Reading this for our Let's Talk About It group. Looks a bit grim, but it is a memoir, not fiction like the other books in the series. Update - I am really glad i read this. It isn't a book i would have picked up to read and it certainly gives you a look at a slice of life that I am not at all familiar with. It is the story of brothers -- one well educated, successful and a man who "got out" and the other, the youngest, had a complex about living up to the success of his older brother and other s ...more
The story of two brothers one of whom was part of a robbery that killed a man and is serving a life sentence. The good brother is a professor and loves taking purple flights of over intellectualizing everything. The first part of the novel crawls along as the good brother (the author) sets how anguished and conflicted and blah blah blah he is. The middle moves along because the bad brother tells the story who thankfully uses a lot less adjectives and a lot more verbs. This part of the story cook ...more
Susan Katz
This probing exploration of how the same family situation could produce both a noted scholar/author and a prisoner involved in a robbery-turned-murder presents much of its material from the viewpoint of Robby, the brother in prison. The book provides psychological insight as well as an indictment not only of the prison system but of the social conditions of poverty and racism which feed that system. For Robby crime was to some extent his way of living life on his own terms, the terms of the stre ...more
while knowing that i could not write as well, i am nonetheless not thrilled with Wideman's writing style, all his wee repetitive sentences. the book was first worse than i expected then better than the worsening led me to expect, like an uneven U shape. i wanted more. it did a good job of making prison real and physical beyond the stereotypes, making me neither pity nor respect the brother, though in some parts the lamentations seemed excessive-- he did kill someone, so is he proposing no punish ...more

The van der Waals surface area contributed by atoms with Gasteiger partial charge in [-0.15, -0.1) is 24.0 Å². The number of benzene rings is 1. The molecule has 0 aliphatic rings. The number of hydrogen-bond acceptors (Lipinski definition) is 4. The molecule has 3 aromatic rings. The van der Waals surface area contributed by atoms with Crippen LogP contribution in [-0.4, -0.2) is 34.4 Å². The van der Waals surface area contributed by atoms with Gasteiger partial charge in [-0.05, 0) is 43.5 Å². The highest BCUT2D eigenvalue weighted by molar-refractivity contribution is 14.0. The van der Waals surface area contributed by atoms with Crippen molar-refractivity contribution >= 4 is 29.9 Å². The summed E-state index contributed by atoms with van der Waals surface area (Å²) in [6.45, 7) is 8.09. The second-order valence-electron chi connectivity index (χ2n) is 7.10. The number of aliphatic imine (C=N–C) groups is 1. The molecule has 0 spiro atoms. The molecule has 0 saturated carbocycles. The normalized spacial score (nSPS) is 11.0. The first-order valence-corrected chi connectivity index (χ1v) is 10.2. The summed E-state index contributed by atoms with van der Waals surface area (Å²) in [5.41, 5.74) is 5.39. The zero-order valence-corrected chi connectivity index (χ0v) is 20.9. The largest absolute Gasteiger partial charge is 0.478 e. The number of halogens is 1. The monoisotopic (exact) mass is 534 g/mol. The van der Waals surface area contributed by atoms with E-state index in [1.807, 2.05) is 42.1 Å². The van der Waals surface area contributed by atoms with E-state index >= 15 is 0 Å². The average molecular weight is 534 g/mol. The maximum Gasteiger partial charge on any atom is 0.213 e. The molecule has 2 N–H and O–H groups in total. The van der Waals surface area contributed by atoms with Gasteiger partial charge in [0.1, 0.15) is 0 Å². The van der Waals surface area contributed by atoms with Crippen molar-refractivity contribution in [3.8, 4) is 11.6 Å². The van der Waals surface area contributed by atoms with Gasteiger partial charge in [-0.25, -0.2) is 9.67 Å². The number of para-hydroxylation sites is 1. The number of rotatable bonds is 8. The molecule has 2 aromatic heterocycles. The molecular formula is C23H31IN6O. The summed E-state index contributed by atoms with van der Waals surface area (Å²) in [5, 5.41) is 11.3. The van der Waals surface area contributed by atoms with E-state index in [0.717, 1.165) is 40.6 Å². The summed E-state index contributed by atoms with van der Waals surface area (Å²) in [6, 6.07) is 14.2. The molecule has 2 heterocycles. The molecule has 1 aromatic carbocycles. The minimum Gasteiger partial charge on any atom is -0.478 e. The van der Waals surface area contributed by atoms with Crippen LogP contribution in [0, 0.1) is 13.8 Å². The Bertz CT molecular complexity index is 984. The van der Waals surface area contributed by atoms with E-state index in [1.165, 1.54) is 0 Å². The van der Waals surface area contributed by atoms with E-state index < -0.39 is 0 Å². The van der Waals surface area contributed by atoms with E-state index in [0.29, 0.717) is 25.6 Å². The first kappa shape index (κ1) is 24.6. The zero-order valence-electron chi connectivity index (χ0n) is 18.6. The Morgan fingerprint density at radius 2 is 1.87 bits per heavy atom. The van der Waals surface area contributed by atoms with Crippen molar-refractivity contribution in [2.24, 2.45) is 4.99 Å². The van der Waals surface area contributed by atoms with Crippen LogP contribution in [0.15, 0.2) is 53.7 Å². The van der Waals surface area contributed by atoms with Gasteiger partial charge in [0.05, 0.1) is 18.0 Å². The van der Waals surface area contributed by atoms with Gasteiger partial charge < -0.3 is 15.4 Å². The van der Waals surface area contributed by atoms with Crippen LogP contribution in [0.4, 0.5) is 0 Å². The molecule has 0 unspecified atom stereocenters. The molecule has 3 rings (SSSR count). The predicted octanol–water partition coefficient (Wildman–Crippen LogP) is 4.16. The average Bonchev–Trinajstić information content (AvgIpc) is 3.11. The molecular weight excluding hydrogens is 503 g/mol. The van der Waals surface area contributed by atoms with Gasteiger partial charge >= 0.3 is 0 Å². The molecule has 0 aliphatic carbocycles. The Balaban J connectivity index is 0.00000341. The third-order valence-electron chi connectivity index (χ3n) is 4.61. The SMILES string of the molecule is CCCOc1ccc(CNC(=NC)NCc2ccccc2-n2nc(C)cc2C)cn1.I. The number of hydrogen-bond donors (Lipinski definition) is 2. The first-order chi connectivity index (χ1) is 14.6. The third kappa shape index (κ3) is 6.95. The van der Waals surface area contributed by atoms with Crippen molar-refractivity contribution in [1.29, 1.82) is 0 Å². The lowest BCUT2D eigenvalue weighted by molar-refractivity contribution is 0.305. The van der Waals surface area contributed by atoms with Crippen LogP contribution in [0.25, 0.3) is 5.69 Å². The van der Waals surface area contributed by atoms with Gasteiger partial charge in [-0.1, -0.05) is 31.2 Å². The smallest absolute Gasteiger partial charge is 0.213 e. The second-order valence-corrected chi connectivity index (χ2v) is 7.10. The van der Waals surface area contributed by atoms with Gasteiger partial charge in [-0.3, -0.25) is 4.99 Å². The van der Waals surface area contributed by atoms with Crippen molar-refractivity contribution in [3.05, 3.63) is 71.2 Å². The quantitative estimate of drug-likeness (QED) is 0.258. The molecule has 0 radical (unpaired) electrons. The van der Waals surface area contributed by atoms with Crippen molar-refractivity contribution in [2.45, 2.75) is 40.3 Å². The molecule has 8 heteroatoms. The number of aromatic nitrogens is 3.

Ally Armistead
Why did I not discover John Edgar Wideman sooner? Wow: "Brothers and Keepers" is haunting, searing, and one of the most wonderful memoirs I've ever read. In "Brothers," Wideman revisits the incarceration of his younger brother, the pain, the misunderstanding, and, at its root, a lingering discrimination in this country.

What is most moving--to this reader--is Wideman's brutal honesty, including his own discomfort with his brother, with visiting him in prison, and with--at its heart--finding a way
This review has been hidden because it contains spoilers. To view it, click here.
Jahmila Smith
At first this book started off slow for me, and it took me awhile to really get into it. I really loved this book once I started reading Robby's part, and his breakdown of what happened that led to the murder. I kind of sympathized with him the entire book and towards the end of the book you definitely felt a sense of growth that had occurred within him. Johns part wasn't my favorite, but it was nice to get his input about how he was feeling and the constant battle he was facing, a conflict betw ...more
wideman's language is so easy on a reader, but the words carry so much with them. he tells you about his brother and who they are to one another and how they got that way. but he's a professor and a black man married to a white woman and a father living in the northwest while his brother is in prison for a killing back on the east coast so it's not just some professorial memoir. wideman explores what it means to be who he is, what he represents to others and how he and his brother came from the ...more
Kathryn Linder
I read this book for a class on race narratives and the legal system. I liked the part of the book that talks about the relationship between the two brothers, but I disliked the parts where the author is openly sexist. If you do read this, make sure you contextualize it by googling the author. Further narratives of his family shed more light on his comments in this books about the difference between himself, a college professor, and his brother, a prisoner on death row.
Jack Spicer
Jun 07, 2007 Jack Spicer rated it 3 of 5 stars  ·  review of another edition
Recommends it for: Anyone